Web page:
• Random House

When my editor left the review copies of the new edition of Miklós Bánffy’s Transylvanian Trilogy on my desk during my first week working here, I assumed it was some sort of joke or hazing ritual. (“Let’s give the new writer the most bizarre and obscure-looking title from the unwanted books cabinet and see what she does!”) Within a week, I was so deeply engrossed in Volume 1 that I was texting people things like, “Oh, major shit’s going down in Transylvania now!”

That is really the beauty of really, really fat novels. They look intimidating, like they’ll do serious damage if you drop them on your foot (even in the paperback editions), and they’re not really the optimal size for reading on the el, particularly if you’re on a crowded train and have to stand, but once you get into them, you never want to let them go.

While a shorter book is like a brief vacation to another world, with a fat book, you’re moving in and settling down for a few weeks or months in real-life time or a few years or even a couple of generations in book time. You get to know the characters and the particular concerns and rituals of their world extremely well. Questions about who is going to marry whom are always of interest, but with a long book, you find yourself worrying about the legal and social implications of changing the method of running the family farm.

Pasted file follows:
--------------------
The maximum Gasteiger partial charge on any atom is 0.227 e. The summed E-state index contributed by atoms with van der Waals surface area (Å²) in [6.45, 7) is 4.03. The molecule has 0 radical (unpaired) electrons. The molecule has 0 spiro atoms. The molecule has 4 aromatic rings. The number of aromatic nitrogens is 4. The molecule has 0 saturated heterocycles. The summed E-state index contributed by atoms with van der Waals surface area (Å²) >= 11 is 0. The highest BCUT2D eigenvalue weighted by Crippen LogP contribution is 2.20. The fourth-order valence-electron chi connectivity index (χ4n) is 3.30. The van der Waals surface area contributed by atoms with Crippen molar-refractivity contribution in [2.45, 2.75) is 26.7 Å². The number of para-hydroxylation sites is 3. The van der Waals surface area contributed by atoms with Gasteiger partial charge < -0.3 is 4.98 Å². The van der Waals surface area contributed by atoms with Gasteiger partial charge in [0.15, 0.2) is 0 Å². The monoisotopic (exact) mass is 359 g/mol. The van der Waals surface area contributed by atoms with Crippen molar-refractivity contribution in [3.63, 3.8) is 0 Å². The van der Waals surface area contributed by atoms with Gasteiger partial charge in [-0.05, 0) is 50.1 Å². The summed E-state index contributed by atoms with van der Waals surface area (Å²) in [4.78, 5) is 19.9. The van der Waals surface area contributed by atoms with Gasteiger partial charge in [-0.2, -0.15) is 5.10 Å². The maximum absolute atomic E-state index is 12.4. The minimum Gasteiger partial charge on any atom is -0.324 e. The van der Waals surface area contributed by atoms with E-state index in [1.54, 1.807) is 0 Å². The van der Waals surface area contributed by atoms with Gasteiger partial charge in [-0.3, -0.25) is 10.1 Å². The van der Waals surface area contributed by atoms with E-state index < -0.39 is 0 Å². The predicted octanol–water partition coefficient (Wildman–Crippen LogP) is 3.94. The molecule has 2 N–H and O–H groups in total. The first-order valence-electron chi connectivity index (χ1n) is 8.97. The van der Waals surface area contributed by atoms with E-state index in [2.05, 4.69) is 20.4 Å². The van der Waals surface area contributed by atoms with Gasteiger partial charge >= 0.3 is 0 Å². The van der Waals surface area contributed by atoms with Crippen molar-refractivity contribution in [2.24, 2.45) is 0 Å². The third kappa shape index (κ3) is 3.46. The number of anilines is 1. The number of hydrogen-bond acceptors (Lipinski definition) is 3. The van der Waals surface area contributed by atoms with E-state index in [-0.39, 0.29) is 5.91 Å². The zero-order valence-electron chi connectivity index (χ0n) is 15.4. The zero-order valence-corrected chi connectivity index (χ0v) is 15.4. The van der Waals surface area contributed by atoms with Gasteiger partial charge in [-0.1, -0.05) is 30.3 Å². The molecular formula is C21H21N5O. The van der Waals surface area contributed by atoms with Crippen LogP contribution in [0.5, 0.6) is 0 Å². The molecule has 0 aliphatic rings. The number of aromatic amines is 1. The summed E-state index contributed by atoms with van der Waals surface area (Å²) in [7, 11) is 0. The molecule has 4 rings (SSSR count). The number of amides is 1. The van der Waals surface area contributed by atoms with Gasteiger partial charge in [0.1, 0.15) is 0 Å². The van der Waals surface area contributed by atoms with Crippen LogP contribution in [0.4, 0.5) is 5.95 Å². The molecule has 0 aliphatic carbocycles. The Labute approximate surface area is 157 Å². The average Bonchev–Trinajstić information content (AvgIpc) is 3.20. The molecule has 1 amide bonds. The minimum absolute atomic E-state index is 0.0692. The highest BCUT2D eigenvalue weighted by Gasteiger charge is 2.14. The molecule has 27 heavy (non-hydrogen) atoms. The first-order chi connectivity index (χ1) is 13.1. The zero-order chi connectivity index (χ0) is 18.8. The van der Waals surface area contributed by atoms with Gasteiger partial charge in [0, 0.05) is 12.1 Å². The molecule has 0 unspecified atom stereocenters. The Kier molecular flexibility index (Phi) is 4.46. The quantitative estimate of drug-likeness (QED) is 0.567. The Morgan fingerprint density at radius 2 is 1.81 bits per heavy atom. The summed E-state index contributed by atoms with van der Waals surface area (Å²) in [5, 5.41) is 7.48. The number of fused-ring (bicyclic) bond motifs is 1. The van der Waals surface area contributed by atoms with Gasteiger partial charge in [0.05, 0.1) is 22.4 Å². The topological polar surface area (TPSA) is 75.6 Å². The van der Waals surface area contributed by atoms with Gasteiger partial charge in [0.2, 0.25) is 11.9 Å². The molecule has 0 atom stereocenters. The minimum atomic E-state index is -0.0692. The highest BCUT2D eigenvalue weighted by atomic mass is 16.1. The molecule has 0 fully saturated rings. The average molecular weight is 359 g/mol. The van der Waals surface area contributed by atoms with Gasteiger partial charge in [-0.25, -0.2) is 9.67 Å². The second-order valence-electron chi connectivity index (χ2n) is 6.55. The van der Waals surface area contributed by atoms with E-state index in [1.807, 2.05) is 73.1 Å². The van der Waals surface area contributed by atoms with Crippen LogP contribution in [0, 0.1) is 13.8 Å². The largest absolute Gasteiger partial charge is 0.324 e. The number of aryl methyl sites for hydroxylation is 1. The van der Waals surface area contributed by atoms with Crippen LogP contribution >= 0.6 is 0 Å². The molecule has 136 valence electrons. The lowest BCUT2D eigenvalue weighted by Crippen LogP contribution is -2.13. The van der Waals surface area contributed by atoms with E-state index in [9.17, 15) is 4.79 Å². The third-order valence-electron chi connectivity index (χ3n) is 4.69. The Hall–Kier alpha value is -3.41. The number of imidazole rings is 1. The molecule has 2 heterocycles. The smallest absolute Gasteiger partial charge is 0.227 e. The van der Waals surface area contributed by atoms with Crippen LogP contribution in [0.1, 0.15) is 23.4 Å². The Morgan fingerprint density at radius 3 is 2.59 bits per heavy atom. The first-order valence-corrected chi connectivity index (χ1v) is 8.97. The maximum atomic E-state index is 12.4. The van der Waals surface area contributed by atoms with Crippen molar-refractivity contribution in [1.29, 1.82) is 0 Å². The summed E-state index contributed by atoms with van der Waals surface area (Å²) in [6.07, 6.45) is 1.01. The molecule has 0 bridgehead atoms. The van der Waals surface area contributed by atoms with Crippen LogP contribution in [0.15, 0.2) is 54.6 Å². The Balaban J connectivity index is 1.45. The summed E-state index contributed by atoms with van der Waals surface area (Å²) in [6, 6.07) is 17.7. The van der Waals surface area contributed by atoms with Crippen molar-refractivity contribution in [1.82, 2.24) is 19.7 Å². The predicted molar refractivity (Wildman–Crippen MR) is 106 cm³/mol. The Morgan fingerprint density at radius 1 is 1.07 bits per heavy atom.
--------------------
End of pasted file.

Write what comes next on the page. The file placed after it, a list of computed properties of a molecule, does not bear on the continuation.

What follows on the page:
So. Bánffy and his Transylvanian Trilogy, which appears next week in America for the first time ever. The translation comes from a British edition from 2000, a collaboration between Bánffy’s daughter Katalin Bánffy-Jellin and Patrick Thursfield. (For more about the books’ history, check out the entry on the wonderful Neglected Books Page.)